Developers top off a major project in the Bottom

A $29 million apartment development in Shockoe Bottom is heading into the home stretch.

Developer Marc Galt, principal of Sensei Development, said that construction has started on the fourth and final phase of Shockoe Valley Heights, an apartment and retail development in the block bounded by Main, Franklin, 20th and 21st streets.

The final apartment building, dubbed Trolley Commons, will consist of 37 units and 4,240 square feet of commercial space. Galt said the project has a budget of $9.9 million. It will include a community pool.

“It took a little longer than we expected, but with the economy and lending environment the way it is, we are pleased we are going to have completed within a year of our original projections,” Galt said.

Galt said he expects to wrap up construction on the final phase in June 2012. Union First Market bank is providing the financing for the final project.

Shockoe Valley Heights is a joint venture between Galt’s company and Monument Construction. The entire project cost is around $29 million, Galt said.

The developers just received their certificate of occupancy for the third building, called Old Stone Row. Galt said the 96-unit building has 28 units leased.

“We were a little worried about 96 units being delivered this time of year, but activity has been excellent,” Galt said.

The first two apartment buildings are all leased, Galt said.

The first phase of construction started in the spring 2009 with the 41-unit Bobber Flats building. That phase was a historic tax credit conversion of a more than 100-year-old factory that made bobbers used for fishing.

That was followed by the historic conversion of the even older firehouse on Main Street, plus the construction of 24 apartment units in an adjacent new building. Those buildings are known together as Engine Company Lofts. A Virginia ABC store opened inside the first floor commercial space of the new building and a burger restaurant called Station 2 opened inside the firehouse.

“Station 2 is doing fantastic,” Galt

said. “They are way ahead of their projections.”

Although Galt and his partners at Monument Construction are winding down Shockoe Valley Heights, the next collaboration is right around the corner: an apartment project at Cary and 17th streets.

“We are under contract for part of the mini storage. We would acquire the top floors and part of the first floor of the building,” Galt said.

Galt and Monument are also working on a project at 20th and East Grace streets.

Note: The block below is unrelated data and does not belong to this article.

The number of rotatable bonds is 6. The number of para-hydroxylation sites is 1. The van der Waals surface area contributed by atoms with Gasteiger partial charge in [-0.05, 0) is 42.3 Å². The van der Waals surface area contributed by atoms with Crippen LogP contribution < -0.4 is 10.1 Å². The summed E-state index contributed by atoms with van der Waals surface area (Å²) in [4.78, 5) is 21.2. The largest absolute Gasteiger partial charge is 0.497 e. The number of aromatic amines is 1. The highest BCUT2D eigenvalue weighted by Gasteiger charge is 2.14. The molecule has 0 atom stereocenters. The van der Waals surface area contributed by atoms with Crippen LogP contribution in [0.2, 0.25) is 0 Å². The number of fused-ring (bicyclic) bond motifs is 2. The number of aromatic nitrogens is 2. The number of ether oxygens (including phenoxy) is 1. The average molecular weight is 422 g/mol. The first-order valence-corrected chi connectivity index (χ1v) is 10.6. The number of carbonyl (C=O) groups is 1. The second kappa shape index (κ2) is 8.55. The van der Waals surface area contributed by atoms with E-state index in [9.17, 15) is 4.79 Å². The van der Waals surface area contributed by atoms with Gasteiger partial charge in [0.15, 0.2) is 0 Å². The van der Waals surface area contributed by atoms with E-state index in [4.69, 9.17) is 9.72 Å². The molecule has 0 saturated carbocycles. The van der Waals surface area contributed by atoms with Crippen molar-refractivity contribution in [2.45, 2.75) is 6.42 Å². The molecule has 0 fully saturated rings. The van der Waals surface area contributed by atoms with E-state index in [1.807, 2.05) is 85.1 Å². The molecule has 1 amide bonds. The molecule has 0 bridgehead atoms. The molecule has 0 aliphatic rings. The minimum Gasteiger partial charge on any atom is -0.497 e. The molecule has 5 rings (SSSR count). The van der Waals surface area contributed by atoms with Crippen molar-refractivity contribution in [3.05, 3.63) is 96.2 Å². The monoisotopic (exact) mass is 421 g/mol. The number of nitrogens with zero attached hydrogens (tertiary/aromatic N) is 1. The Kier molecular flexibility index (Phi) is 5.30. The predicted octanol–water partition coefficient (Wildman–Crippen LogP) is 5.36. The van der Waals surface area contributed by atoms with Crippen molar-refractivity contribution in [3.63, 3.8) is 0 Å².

The area has seen a boom in apartment development over the past couple of years with other developers, including Historic Housing, Emerson Companies and City & Guilds, completing or pursuing projects in the area and adding hundreds of apartments.

Despite the steady flow of projects, Galt said demand is high.

“From the studies I’ve read, we are approaching equilibrium. However, rents continue to rise, and all the product seems to be gobbled up,” Galt said.

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7 Comments on "Developers top off a major project in the Bottom"

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I think you mean 17th and Cary when you say 17th and Canal here: “Although Galt and his partners at Monument Construction are winding down Shockoe Valley Heights, the next collaboration is right around the corner: an apartment project at Canal and 17th streets.”…Otherwise, great news!

B. Goggins

It looks as if there will be a significant loss of parking. Will there be a parking garage or other alternatives?

Cary H.

Actually the next project is at 17th and Canal, not Cary… they said it’s the mini storage building. You had it right! 🙂


Cary H: The mini-storage mentioned is between 17th and 18th on Cary. Canal and 17th don’t intersect, since Canal St does not go further East than 14th St.

Josh Squires

We need parking in the bottom really badly. I would hope that additional parking solutions (and I mean solutions! No $5 to park decks) would be incorporated into the development plans. Otherwise businesses in the area will be affected.

Josh, I can pretty much guarantee you won’t see more free parking. The more apartments The Bottom gets, the less parking there will be available…What we *need* is an inter-city connector GRTC route to run all day, every 15 minutes. Simply paying To The Bottom And Back to operate the Carytown To The Bottom route dailyy from 7AM – 9PM would be a great start. If we had effective reliable mass-transit, then we would just maybe lose our car obsessive tendencies. I’ve had multiple friends visit and they never understand why Richmonders drive everywhere, even if they’re only going a… Read more »
Jeff E.

The ugly surface lots down there need to go. Now that the Bottom is becoming so dense with residential, there’s no reason to have a lot that can hold 30 cars when you can build a deck that can hold hundreds.